Buy-Sell Agreements

A Buy-Sell Agreement is typically a component included in a Shareholders Agreement, Partnership Agreement, Operating Agreement or Limited Partnership Agreement depending upon the type of entity that has been chosen to operate the business. The details vary depending upon the type of business entity, but the concepts of Buy-Sell Agreement are the same. A Buy-Sell Agreement is a contractual agreement between the owners of a closely held business regarding when and to whom the owners can sell their interests in the company. It can limit who can become owners of the company. It can specify the circumstances under which an owner (shareholder, partner or member) grants the other owners, or the company itself, an option to purchase or redeem the owner’s interest in the business before an owner can offer to sell his interest in the business to a third party (a person who is not already an owner of the business).

The following are the types of events that might be included in a Buy-Sell Agreement and trigger a mandatory purchase obligation or an option to purchase:

  • Death of an owner
  • Retirement of an owner
  • Desire to sell or transfer an owner’s interest
  • Termination of employment or active participation
  • Disability
  • Involuntary transfer—bankruptcy, creditor attachment, divorce

There are two basic categories of Buy-Sell Agreements, known as Cross-Purchase Agreements and Redemption Agreements.

Cross-Purchase Agreement

A Cross-Purchase Agreement provides that when a “triggering event” occurs, the other co-owners of the business have an option or a requirement to purchase the interest being sold or transferred by the owner leaving the business. Owner A pays Owner B for his interest and becomes the owner of Owner B’s interest (for example, his shares of stock).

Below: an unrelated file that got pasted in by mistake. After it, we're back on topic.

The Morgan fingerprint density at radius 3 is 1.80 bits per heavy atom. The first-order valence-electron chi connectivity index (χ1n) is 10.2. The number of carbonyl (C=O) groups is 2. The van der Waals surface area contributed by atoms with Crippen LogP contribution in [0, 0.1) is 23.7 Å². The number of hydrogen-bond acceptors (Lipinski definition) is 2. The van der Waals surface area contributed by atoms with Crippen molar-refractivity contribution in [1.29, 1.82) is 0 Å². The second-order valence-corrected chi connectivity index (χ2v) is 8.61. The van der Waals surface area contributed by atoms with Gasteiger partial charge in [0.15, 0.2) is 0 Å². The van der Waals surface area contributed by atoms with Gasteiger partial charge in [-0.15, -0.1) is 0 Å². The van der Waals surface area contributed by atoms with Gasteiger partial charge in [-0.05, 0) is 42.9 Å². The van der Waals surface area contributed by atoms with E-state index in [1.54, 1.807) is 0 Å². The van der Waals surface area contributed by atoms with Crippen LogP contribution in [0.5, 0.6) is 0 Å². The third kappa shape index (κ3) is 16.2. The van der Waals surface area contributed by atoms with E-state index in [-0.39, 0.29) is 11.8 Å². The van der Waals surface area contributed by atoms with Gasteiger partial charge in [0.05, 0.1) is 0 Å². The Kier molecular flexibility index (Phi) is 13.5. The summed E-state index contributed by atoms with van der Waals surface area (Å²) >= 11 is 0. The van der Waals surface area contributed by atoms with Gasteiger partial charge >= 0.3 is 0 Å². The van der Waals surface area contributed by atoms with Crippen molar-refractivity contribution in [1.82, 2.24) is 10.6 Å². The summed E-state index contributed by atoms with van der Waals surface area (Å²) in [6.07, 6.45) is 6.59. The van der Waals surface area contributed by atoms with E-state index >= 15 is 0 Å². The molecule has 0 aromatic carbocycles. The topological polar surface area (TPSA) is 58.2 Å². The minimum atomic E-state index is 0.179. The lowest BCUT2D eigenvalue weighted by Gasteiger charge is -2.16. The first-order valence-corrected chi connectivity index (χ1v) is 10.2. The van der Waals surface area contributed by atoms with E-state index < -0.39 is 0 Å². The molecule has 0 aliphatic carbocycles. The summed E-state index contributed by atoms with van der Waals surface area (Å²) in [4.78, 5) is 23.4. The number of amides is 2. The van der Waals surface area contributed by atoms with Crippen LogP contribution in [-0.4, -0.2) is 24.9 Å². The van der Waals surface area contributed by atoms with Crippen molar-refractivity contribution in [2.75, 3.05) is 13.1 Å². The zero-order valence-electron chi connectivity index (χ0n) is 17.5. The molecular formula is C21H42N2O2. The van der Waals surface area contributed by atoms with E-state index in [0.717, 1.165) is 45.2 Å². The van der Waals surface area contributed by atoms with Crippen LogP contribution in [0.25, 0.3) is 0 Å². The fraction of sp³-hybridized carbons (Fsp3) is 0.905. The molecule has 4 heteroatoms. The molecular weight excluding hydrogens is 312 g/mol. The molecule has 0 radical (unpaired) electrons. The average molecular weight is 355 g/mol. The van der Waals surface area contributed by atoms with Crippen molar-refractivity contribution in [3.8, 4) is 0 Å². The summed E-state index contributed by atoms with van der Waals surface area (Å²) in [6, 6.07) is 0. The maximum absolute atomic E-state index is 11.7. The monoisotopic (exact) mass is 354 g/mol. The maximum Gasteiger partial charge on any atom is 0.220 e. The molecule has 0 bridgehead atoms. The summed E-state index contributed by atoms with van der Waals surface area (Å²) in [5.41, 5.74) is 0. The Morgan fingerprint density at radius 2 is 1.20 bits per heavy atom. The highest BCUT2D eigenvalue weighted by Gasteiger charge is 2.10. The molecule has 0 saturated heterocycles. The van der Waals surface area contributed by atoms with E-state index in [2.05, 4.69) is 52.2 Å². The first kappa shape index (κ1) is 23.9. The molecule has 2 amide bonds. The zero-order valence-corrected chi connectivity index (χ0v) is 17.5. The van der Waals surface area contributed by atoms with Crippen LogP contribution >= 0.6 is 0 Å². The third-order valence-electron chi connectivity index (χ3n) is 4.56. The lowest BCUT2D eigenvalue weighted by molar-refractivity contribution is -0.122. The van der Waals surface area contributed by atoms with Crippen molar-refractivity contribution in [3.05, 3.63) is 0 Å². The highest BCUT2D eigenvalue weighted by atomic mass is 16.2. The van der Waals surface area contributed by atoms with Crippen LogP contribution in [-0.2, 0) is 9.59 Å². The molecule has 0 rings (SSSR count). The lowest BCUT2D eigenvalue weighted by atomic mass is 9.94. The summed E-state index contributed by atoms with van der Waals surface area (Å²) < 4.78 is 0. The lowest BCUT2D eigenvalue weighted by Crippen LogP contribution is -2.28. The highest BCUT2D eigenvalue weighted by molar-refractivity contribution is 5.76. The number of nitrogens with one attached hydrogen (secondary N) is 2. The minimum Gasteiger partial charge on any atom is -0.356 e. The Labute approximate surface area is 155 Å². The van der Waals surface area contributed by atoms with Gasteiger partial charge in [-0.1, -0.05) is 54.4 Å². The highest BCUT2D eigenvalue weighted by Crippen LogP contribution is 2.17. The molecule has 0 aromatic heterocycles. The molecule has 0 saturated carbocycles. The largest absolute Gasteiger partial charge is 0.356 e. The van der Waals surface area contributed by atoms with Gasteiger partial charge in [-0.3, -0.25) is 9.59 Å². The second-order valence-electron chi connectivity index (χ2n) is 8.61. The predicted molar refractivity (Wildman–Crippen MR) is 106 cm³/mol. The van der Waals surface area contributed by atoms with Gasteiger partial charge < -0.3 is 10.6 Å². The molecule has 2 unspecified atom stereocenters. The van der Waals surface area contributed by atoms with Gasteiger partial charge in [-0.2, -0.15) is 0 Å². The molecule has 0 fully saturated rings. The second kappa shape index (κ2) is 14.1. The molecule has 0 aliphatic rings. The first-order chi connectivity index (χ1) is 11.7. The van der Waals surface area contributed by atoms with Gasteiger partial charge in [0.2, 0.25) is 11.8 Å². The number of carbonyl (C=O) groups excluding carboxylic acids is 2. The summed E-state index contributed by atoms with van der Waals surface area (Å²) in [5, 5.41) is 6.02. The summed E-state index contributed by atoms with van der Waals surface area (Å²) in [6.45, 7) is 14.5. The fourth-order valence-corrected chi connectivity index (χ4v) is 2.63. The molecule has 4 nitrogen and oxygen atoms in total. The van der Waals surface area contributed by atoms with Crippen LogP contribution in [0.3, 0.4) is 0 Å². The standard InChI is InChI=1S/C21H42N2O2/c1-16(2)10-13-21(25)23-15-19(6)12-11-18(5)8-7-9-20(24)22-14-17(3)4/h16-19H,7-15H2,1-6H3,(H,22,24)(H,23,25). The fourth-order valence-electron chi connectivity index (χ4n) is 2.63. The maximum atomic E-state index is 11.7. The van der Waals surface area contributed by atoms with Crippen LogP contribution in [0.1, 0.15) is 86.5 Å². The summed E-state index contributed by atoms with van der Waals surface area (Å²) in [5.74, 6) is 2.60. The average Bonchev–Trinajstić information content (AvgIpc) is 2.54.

Stock Redemption Agreement

A Stock Redemption Agreement is a buy-sell provision that grants the company itself an option or requirement to redeem or buy back from the owner the ownership interests to be sold or transferred. The company, rather than the other owners, buy the ownership interests from the owner following the occurrence of the triggering event. The company pays Owner B for his interest and in exchange Owner B returns his stock to the company (referred to as a “redemption”). In a redemption, the redeemed ownership interest is no longer outstanding and percentage ownership interest of Owner A is indirectly increased as a result of the elimination of Owner B’s shares.

Purchase Price

A Buy-Sell Agreement should include a purchase price or a mechanism or formula for the determination of the purchase price when a triggering event occurs. The Buy-Sell Agreement can also provide that the purchase price be paid in a lump sum, in installment payments over a number of years and with or without interest accruing with respect to the installment payments. The Buy-Sell Agreement may include a right of first refusal in addition to or as a substitute for a specified purchase price.

There are countless types of purchase price calculation formulas or methods, but the following are a few common examples:

  • Agreed upon value (periodically adjusted)
  • Book value
  • Adjusted book value
  • Valuation by a certified valuation analyst
  • Appraisals
  • Formula based on revenues, net income, EBITDA, etc.
  • Earn-out provision
  • Discounts-minority interests and lack of marketability
  • Right of First Refusal

The Buy-Sell Agreement may provide that the owners (cross-purchase) or the company (redemption) must purchase and maintain life insurance on each owner. If an owner dies the life insurance proceeds are available to help fund the buy-out which is often mandatory in the event of death.